Blog reporting on the run-up to my first solo exhibition Brief Encounter, an exploration of the intensification and acceleration of social exchanges and activities across world-time and space-time.
Just been reading J.J. Charlesworth's article on sustainability in May's Art Review. The text suggests a misconception of the positive effects of the current recession, and in particular the 'crisis breads creativity' attitude that many artists tend to adopt. Operating within economic constraints is 99.9% of artists situation. I have to juggle a number of different activities – art making, writing and working in a museum (the bulk of my income). I continue to practice within a tight budget and would consider myself relatively successful at it. But do these limits improve my creativity?
The arts are in a unique position in that instead of simply illustrating current political, economical and ecological trends it has the opportunity to actively impact on the networks and systems that underpin the current economic crisis. Perhaps it is through an understanding of how these processes operate in the first place that we can move forwards.
Having a rather manic weekend so far. Far too many deadlines to meet and slightly concerned about finances. Nothing new there then! Just finishing up the July August edition of a-n Snapshot, absolutely love writing this article as it gives me more scope to structure my writing around my own interests. Also had my first two articles for Dazed and Confused published in the June issue which was fab. Got two more for the July edition that I am just finishing up tonight. On top of this I have to get my press release and jpegs off to Yara at the Red Gate Gallery…so juggling a few things at the moment! I love it how multi-faceted artists have to be to survive. As Manfred B. Steger has noted, 'the recession is a result of the ultra-networked character of the modern economy, with financial markets stretching around the globe and electronic trading operating around the clock'. In order to survive the current financial disaster people are being forced into a multiplicity of professions – who better to adapt to this format than artists?
Oh and I just paid my studio rent via online banking…
Last night I attended the latest AIR Open Dialogues event at Rivington Place, London. Presenters included Goldsmiths final-year student Aliceson Carter and 2008 ceramics graduate Laura De Benedetti who shared their thoughts on points of departure and reflection. It was a fantastic event and a good chance to meet interesting people. If I could liken it to anything I would say it was the artist equivalent of Loose Women…! One strange thing I noticed was the lack of male attendees. Maybe men really do find it hard to verbalize their feelings…!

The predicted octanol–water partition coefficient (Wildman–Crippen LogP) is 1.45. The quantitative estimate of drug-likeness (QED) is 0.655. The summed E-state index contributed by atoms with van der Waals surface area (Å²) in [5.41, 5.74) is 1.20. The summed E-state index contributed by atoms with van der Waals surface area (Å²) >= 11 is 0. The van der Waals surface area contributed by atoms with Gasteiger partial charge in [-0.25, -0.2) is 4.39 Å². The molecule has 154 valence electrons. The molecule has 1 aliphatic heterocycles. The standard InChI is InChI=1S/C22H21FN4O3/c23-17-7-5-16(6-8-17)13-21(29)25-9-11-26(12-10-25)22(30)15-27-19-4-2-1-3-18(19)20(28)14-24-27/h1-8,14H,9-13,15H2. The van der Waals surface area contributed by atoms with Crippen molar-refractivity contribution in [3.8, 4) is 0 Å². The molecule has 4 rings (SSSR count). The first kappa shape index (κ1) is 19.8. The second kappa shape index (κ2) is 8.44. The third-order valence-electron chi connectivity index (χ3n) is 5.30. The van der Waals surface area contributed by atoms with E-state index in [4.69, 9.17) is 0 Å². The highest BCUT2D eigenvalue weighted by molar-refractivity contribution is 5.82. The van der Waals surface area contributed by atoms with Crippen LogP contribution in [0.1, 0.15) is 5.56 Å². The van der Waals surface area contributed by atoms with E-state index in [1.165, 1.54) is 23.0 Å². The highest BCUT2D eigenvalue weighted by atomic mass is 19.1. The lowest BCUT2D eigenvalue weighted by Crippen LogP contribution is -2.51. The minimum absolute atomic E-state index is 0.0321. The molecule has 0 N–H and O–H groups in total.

There was a dialogue regarding how well art education is structured and whether it prepares students for the 'real' world. I felt my education beyond BA level was flawed and left me completely unprepared for that initial post-MA period. I was grateful for the emphasis on theory – it still informs both my practice and writing now – but a few lessons in business management would have been useful. One member of the audience noted that in most subjects you do not receive business training but I would argue that art is quite a unique subject that, whilst developing a whole range of skills applicable to many jobs, it often resists any specific training that leaves you completely suitable for a specific industry.
Well, four months until the show opens. I attended a talk by T.J. Demos at the newly refurbished Whitechapel Gallery on Thursday on ecology. He spoke about sustainability and its relation to the expansion and stretching of social relations, activities and interdependencies. Human-induced climate change has been a mojor focus of domestic and intergovernmental policy over the past few years, and it is interesting to apply these concepts to a sustainable art practice.
Sitting in my studio I am aware of how much I overconsume as an artist. The energy used in this complex is incredibly wasteful – currently I have 2 lamps on, dehumidifier as well as a fan – quite shocking. Out of the 10 studios in this building only 2 are occupied yet all the lights are still on. I am interested in adapting this infrastructure to be more sustainable as I work towards my exhibition.
On a seperate note, I'm just trying to work out the practical elements of the exhibition. I had intended on including 8 drawings and a video piece but this might result in an oversaturation of the space. One thing that really irritated me about the new Whitechapel is its policy of cramming as much art in as possible. Someone really needs to edit that space!